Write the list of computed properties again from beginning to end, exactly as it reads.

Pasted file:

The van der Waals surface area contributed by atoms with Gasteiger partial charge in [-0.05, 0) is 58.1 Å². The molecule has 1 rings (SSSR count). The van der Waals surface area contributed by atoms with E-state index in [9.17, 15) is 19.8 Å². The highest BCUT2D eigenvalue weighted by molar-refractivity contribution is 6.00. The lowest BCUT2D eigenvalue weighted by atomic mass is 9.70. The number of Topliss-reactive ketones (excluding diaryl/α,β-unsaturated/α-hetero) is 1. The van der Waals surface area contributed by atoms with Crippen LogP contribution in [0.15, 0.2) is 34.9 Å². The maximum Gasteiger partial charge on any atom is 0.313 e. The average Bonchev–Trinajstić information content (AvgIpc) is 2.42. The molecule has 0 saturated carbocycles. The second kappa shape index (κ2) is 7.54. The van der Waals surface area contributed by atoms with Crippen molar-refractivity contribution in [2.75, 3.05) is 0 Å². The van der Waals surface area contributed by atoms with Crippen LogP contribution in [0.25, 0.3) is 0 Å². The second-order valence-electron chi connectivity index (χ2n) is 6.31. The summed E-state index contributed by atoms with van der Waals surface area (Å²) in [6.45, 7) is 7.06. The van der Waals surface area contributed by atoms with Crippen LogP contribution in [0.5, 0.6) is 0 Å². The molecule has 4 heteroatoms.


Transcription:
The van der Waals surface area contributed by atoms with Gasteiger partial charge in [-0.05, 0) is 58.1 Å². The molecule has 1 rings (SSSR count). The van der Waals surface area contributed by atoms with E-state index in [9.17, 15) is 19.8 Å². The highest BCUT2D eigenvalue weighted by molar-refractivity contribution is 6.00. The lowest BCUT2D eigenvalue weighted by atomic mass is 9.70. The number of Topliss-reactive ketones (excluding diaryl/α,β-unsaturated/α-hetero) is 1. The van der Waals surface area contributed by atoms with Crippen LogP contribution in [0.15, 0.2) is 34.9 Å². The maximum Gasteiger partial charge on any atom is 0.313 e. The average Bonchev–Trinajstić information content (AvgIpc) is 2.42. The molecule has 0 saturated carbocycles. The second kappa shape index (κ2) is 7.54. The van der Waals surface area contributed by atoms with Crippen molar-refractivity contribution in [2.75, 3.05) is 0 Å². The van der Waals surface area contributed by atoms with Crippen LogP contribution in [0.25, 0.3) is 0 Å². The second-order valence-electron chi connectivity index (χ2n) is 6.31. The summed E-state index contributed by atoms with van der Waals surface area (Å²) in [6.45, 7) is 7.06. The van der Waals surface area contributed by atoms with Crippen LogP contribution in [0.5, 0.6) is 0 Å². The molecule has 4 heteroatoms.